In 2007, when my Aunt Barbara passed away, it was one of the most painful losses that I had experienced at the time.
During the loss and my time of grieving, I noticed some not-so-flattering actions from people in my life that I considered friends, associates, and close co-workers.
Over the past 15 years, I’ve lost several family members along the way, and I said to myself that if someone I know experiences loss, I will not treat them the way that I was treated during my loss.
Here is what I’ve learned along the way:
Words of Comfort and Support
When my aunt passed away, I finally reached out to a few people and expressed my hurt that they did not acknowledge my loss and their response was, “I just didn’t know what to say.”
Just say something! That is my best advice. You may feel like you do not have the right words of comfort, a good sympathy message or a fabulous condolences quote but what you must remember that the words of comfort are not to show how word savvy you are but to let the other person know that you acknowledge the loss they suffered, and you care. So rather than opting not to say anything because you don’t have the right words, saying something is better than nothing.
If you are uncomfortable saying something, in person then send a simple text, e-mail, or drop a card in the mail.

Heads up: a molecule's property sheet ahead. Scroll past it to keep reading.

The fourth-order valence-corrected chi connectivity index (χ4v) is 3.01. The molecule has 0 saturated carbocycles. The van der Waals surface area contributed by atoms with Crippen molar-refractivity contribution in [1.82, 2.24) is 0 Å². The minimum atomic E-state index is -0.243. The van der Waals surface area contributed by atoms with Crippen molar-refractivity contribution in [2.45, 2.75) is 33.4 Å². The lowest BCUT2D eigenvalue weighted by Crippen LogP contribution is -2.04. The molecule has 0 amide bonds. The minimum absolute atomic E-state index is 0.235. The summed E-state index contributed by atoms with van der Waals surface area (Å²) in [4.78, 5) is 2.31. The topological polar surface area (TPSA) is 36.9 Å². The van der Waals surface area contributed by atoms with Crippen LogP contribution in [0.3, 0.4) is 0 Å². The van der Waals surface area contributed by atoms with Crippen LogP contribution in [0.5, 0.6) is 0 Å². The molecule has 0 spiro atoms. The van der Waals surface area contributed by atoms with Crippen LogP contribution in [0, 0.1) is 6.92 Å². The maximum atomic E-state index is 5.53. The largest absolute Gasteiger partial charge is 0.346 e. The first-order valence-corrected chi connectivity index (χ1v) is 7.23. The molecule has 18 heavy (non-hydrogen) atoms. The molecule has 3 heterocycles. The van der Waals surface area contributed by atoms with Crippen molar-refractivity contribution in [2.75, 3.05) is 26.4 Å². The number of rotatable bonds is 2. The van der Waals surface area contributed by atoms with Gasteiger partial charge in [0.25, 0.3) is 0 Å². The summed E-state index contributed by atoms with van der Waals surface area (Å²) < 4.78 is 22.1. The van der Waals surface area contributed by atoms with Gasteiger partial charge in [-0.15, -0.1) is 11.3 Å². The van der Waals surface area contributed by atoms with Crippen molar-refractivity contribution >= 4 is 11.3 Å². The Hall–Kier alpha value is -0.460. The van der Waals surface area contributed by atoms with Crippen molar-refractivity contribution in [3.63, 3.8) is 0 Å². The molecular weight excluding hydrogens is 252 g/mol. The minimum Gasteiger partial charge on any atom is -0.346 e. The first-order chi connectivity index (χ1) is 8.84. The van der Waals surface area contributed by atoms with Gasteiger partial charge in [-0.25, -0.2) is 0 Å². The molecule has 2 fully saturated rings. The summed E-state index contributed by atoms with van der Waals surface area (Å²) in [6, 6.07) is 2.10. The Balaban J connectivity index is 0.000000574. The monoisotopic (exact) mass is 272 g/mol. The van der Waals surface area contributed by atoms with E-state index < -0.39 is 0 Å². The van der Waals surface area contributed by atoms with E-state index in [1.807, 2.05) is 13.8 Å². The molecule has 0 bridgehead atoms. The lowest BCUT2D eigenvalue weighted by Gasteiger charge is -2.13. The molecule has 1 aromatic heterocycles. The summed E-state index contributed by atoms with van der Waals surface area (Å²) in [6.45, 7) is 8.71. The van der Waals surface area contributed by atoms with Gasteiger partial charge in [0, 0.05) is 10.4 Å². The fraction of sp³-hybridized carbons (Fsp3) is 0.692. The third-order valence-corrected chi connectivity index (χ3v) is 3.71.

Be there for Someone Who is Grieving
I will admit that I am not a fan of funerals. To me, there is nothing sadder than hearing the wailing cries of someone hurt due to the loss of a loved one. However, funerals are not about you, they are about the person who has suffered the loss and you need to put your feelings aside for a few minutes to show your support during a difficult time.
If you do not feel you can handle sitting through a funeral, there are other ways to be there for someone who is grieving:
- Make an appearance at the host house of the family.
- Visit the family during the visitation period, which is typically prior to the funeral. This allows you to make an appearance, show your support and not have to stay for the funeral.
Kind Gestures and Gift Ideas
A kind gesture is always a good idea when someone loses a loved one. Their focus is always on their grief and/or funeral arrangements. The least of their concerns is hosting the many visitors coming that come and go at the host house.
Most people stopping by the home will bring food for the family. However, consider being the person to provide other needed supplies that are often forgotten:
- Postage Stamps. Sending out thank you cards when everything settles down is always on the list of things to do. Guaranteed the person who lost someone will needs postage stamps.
- Toilet Tissue for the bathroom of the house when you have tons of people coming in and out for, at least a week, leading up to the funeral.
- Food-To-Go Containers are always a good idea. Although the food is brought in so that the family does not have to cook, there is always someone at the house that wants to take food home.
- Paper Goods
- Paper plates
- Paper Towels
- Ice & a Styrofoam Ice Chest
- Hand Sanitizer
- Plastic Serving Gloves
- Trash Bags
There are so many ways to support someone who is grieving. The most important thing to keep in mind is that you show support. The absence of words of comfort or a kind gesture is the worst thing that you can do. You might think no one notices but trust me when I tell you, it is noticed, it is remembered, and it only takes a few minutes out of your life to show someone who lost a loved one.